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More than 600 Airmen assigned to flights 301-315, graduated from basic military training at Joint Base San Antonio-Lackland, Texas, April 24-25, 2024. U.S. Space Force Lt. Gen. DeAnna Burt, deputy chief of space operations for operations, cyber and nuclear, reviewed the ceremony. (U.S. Air Force photo by Ava Leone)

Joint Base San Antonio-Lackland, Texas. ( April 25, 2024): Somehow, word got around that Air Force Basic Training is easier than other branches of the service. Nothing could be further from the truth. In this photo by Ava Leone, more than six hundred Airmen assigned to flights 301 through 315 graduates from Basic after weeks of grueling mental and physical training. Due to its flashy mission, the difficulty of Air Force Basic training is often underestimated.

The seven-and one-half week program begins with in-processing and an initial physical examination. Recruits are expected to pass a physical fitness test including timed push-ups, sit-ups, and a one-and-a-half-mile run. Trainees seeking to enter Special Warfare career fields have additional requirements including swimming.

The first few weeks concentrate on basic war skills, military discipline, physical fitness, and drill and ceremonies. Students absorb the Air Force’s core values and an understanding of a comprehensive range of subjects relating to Air Force life. Students face the “gas chamber” during the Chemical, Biological, Radiological, and Nuclear (CBRN) Defense Course to learn to wear their protective masks properly in an unforgiving environment. Later, in the fifth week, trainees battle each other with pugil sticks during Combatives training and learn a variety of martial arts techniques.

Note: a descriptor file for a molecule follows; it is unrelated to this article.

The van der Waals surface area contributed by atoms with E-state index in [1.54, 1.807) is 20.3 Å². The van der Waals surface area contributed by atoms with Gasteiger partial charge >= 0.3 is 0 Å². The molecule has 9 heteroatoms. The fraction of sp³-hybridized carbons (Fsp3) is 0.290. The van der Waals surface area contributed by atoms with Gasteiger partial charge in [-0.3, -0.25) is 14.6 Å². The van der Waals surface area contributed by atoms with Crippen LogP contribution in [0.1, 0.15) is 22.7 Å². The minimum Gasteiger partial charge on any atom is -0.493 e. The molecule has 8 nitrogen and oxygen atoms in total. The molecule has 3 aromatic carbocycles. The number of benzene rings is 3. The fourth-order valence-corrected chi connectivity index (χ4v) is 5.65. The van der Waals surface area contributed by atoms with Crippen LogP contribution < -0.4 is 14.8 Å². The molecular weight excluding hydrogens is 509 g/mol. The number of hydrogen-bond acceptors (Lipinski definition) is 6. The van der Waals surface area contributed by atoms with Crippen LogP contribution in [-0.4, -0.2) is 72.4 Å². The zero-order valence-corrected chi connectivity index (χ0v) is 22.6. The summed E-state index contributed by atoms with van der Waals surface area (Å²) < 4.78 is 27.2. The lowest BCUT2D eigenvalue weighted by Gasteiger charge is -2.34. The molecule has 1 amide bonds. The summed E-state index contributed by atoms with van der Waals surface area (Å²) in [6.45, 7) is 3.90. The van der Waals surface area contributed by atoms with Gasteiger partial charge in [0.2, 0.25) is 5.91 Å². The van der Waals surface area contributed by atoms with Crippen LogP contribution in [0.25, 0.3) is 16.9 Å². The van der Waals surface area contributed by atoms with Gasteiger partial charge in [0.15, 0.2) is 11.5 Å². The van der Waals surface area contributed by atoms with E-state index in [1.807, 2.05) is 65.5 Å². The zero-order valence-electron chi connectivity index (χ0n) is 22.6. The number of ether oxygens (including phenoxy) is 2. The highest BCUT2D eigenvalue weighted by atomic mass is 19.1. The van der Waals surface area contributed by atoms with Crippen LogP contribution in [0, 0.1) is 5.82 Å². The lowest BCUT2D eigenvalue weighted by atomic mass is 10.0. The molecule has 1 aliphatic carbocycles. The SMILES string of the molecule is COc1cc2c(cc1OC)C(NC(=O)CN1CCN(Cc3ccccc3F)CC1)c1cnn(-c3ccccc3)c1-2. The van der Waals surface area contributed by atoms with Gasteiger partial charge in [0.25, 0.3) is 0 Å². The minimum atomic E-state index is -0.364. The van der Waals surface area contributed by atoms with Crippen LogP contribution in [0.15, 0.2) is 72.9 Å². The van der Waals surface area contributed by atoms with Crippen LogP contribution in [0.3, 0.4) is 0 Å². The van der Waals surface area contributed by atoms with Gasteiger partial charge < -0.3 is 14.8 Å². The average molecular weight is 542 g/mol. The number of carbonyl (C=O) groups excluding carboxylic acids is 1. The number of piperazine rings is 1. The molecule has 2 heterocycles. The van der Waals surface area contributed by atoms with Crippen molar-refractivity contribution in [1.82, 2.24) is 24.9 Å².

During week six, trainees confront the BEAST (Basic Expeditionary Airman Skills Training), the final test of the skills and knowledge they have gained during Basic. The exercise involves a two-day scenario in which airmen are operating as forward deployed units. The BEAST puts all the skills and tactics learned in Basic, from tactical drill to dealing with explosives, to the ultimate test.

The reality is that Air Force Basic, while often underrated, is just as tough.